Hundreds of agricultural workers were maintaining a blockade of the key Pan-American Highway in the north of Peru on Thursday to protest against the death of three people in clashes with police.
The workers are demanding an increase in wages, and also object to the passage of a new agriculture bill passed by Congress last week.
Authorities said three people, including one minor, were killed in clashes with police.
One of the victims died while being transferred to hospital after being held up by the roadblock.
The clashes have left 28 protesters and 36 police injured, while 45 agricultural workers were arrested.
Television images showed police using tear gas and birdshot against demonstrators.
The workers are angry about a bill passed by Congress on Tuesday.
They had been demanding that agricultural-export companies increase their daily wage from $11 to $18, but the bill only proposed an increase to 48 soles, around $13.
President vows to 'sanction' police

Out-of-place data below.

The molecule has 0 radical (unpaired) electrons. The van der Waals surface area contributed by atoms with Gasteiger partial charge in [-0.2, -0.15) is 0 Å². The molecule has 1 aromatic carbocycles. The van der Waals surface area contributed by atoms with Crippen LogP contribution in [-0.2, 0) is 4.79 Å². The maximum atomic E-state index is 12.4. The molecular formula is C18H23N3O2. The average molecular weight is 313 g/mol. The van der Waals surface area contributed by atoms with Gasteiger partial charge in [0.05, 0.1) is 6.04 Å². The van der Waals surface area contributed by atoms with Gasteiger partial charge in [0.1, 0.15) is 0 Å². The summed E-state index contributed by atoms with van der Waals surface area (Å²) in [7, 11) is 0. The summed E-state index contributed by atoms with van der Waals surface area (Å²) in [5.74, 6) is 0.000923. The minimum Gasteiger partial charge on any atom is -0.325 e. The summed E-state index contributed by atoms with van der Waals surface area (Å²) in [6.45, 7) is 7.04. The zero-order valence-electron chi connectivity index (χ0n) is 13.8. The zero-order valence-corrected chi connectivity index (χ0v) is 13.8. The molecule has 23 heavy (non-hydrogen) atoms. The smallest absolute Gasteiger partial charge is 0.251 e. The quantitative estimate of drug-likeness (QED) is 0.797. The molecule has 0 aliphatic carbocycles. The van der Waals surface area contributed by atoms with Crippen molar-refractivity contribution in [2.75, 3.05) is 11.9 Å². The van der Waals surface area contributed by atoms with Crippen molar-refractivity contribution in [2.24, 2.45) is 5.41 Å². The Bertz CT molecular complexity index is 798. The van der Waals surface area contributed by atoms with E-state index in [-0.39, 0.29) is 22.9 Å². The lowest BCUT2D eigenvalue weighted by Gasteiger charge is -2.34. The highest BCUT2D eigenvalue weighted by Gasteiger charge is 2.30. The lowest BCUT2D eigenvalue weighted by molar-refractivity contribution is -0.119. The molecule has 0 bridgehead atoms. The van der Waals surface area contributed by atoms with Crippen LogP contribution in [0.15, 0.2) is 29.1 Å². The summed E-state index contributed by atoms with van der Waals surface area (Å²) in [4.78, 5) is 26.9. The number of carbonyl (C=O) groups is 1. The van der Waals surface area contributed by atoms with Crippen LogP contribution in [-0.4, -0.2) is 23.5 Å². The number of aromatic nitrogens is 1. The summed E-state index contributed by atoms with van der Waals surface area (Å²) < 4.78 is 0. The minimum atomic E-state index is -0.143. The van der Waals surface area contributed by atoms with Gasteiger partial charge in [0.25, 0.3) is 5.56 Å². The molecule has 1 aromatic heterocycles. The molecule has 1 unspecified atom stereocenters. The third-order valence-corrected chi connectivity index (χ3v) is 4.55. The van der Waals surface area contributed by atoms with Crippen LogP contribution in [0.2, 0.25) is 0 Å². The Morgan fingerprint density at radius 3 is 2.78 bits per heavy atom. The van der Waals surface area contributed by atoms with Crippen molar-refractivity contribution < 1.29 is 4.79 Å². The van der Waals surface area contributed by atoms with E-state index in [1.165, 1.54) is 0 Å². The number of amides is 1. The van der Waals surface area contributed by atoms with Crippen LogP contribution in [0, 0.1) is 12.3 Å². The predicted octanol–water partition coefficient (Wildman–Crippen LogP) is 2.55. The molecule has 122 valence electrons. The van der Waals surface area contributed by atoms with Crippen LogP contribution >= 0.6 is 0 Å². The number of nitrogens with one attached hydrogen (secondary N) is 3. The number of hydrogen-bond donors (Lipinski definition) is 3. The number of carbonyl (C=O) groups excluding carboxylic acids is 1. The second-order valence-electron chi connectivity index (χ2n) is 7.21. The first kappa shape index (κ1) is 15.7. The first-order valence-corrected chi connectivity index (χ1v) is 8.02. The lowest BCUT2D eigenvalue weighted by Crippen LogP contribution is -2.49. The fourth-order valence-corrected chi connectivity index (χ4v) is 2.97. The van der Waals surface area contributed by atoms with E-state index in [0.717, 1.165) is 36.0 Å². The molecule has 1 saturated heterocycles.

In a bid to calm tensions, President Francisco Sagasti vowed to "sanction the police that didn't respect the ban on using firearms" on protesters.
"We deplore and reject what happened in La Libertad. We condemn those who incite violence," he said on Twitter.
Sagasti also proposed dialogue to find a solution to the problem after acknowledging that the bill passed by Congress "didn't satisfy any of the parties."
"Congress approved an agrarian promotion law that does not satisfy any of the parties involved. I will convene a national agreement forum to discuss the future of the agricultural sector and other measures," he said.
In response, the workers had agreed to unblock the highway to begin dialogue on Friday, Prime Minister Violeta Bermúdez announced.
The government also announced an investigation into the deaths during the protests and said the police chief of the La Libertad region would be removed.
Rural labor protests over wages and conditions have been a feature of the Peruvian political scene in recent weeks. Since the protests broke out there have been five deaths.